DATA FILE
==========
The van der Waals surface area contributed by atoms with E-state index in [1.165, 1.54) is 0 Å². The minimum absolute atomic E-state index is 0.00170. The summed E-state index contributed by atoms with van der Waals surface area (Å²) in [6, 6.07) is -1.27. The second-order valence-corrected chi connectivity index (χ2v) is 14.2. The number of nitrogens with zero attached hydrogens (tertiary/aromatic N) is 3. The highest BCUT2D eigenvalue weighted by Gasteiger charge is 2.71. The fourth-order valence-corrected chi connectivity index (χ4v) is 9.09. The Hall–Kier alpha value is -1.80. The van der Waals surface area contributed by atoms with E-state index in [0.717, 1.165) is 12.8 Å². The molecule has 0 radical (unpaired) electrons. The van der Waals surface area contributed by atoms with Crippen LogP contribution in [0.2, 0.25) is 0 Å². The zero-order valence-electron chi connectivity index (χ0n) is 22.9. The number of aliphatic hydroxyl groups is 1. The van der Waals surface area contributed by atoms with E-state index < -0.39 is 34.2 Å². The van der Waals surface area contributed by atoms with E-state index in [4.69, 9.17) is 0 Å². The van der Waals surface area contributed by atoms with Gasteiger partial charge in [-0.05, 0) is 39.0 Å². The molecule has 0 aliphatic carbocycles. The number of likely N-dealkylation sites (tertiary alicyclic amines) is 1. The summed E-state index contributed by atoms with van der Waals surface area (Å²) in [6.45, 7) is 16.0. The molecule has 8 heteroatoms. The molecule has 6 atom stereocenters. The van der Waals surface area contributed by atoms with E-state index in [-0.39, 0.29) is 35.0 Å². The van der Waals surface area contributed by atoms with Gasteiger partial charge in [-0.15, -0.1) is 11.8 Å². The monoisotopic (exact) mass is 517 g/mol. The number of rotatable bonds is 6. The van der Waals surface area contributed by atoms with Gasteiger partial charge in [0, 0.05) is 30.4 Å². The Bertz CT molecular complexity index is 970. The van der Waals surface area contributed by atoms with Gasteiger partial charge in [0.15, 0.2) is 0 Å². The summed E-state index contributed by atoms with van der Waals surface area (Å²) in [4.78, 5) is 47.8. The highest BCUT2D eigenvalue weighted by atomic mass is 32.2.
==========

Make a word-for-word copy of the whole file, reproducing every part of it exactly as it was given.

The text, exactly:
The van der Waals surface area contributed by atoms with E-state index in [1.165, 1.54) is 0 Å². The minimum absolute atomic E-state index is 0.00170. The summed E-state index contributed by atoms with van der Waals surface area (Å²) in [6, 6.07) is -1.27. The second-order valence-corrected chi connectivity index (χ2v) is 14.2. The number of nitrogens with zero attached hydrogens (tertiary/aromatic N) is 3. The highest BCUT2D eigenvalue weighted by Gasteiger charge is 2.71. The fourth-order valence-corrected chi connectivity index (χ4v) is 9.09. The Hall–Kier alpha value is -1.80. The van der Waals surface area contributed by atoms with E-state index in [0.717, 1.165) is 12.8 Å². The molecule has 0 radical (unpaired) electrons. The van der Waals surface area contributed by atoms with Crippen LogP contribution in [0.2, 0.25) is 0 Å². The zero-order valence-electron chi connectivity index (χ0n) is 22.9. The number of aliphatic hydroxyl groups is 1. The van der Waals surface area contributed by atoms with E-state index < -0.39 is 34.2 Å². The van der Waals surface area contributed by atoms with E-state index in [4.69, 9.17) is 0 Å². The van der Waals surface area contributed by atoms with Gasteiger partial charge in [-0.05, 0) is 39.0 Å². The molecule has 0 aliphatic carbocycles. The number of likely N-dealkylation sites (tertiary alicyclic amines) is 1. The summed E-state index contributed by atoms with van der Waals surface area (Å²) in [6.45, 7) is 16.0. The molecule has 8 heteroatoms. The molecule has 6 atom stereocenters. The van der Waals surface area contributed by atoms with E-state index in [-0.39, 0.29) is 35.0 Å². The van der Waals surface area contributed by atoms with Gasteiger partial charge in [-0.15, -0.1) is 11.8 Å². The monoisotopic (exact) mass is 517 g/mol. The number of rotatable bonds is 6. The van der Waals surface area contributed by atoms with Gasteiger partial charge in [0, 0.05) is 30.4 Å². The Bertz CT molecular complexity index is 970. The van der Waals surface area contributed by atoms with Gasteiger partial charge in [0.15, 0.2) is 0 Å². The summed E-state index contributed by atoms with van der Waals surface area (Å²) in [4.78, 5) is 47.8. The highest BCUT2D eigenvalue weighted by atomic mass is 32.2.